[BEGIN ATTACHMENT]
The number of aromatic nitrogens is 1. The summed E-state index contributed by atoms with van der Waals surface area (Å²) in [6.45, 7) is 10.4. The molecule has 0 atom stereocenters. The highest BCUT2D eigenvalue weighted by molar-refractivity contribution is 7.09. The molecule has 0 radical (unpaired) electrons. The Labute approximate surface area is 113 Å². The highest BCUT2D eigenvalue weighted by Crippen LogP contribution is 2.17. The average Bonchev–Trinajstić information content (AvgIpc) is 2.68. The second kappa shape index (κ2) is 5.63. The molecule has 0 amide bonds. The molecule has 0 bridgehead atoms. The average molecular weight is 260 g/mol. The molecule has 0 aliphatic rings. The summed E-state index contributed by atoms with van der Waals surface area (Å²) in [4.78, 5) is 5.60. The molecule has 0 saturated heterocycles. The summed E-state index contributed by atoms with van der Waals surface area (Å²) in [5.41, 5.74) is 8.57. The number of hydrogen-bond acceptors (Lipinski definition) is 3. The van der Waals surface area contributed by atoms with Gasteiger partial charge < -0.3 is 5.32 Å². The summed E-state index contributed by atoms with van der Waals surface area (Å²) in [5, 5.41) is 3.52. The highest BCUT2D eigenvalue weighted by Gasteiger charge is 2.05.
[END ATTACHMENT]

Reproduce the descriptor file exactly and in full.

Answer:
The number of aromatic nitrogens is 1. The summed E-state index contributed by atoms with van der Waals surface area (Å²) in [6.45, 7) is 10.4. The molecule has 0 atom stereocenters. The highest BCUT2D eigenvalue weighted by molar-refractivity contribution is 7.09. The molecule has 0 radical (unpaired) electrons. The Labute approximate surface area is 113 Å². The highest BCUT2D eigenvalue weighted by Crippen LogP contribution is 2.17. The average Bonchev–Trinajstić information content (AvgIpc) is 2.68. The second kappa shape index (κ2) is 5.63. The molecule has 0 amide bonds. The molecule has 0 bridgehead atoms. The average molecular weight is 260 g/mol. The molecule has 0 aliphatic rings. The summed E-state index contributed by atoms with van der Waals surface area (Å²) in [4.78, 5) is 5.60. The molecule has 0 saturated heterocycles. The summed E-state index contributed by atoms with van der Waals surface area (Å²) in [5.41, 5.74) is 8.57. The number of hydrogen-bond acceptors (Lipinski definition) is 3. The van der Waals surface area contributed by atoms with Gasteiger partial charge < -0.3 is 5.32 Å². The summed E-state index contributed by atoms with van der Waals surface area (Å²) in [5, 5.41) is 3.52. The highest BCUT2D eigenvalue weighted by Gasteiger charge is 2.05.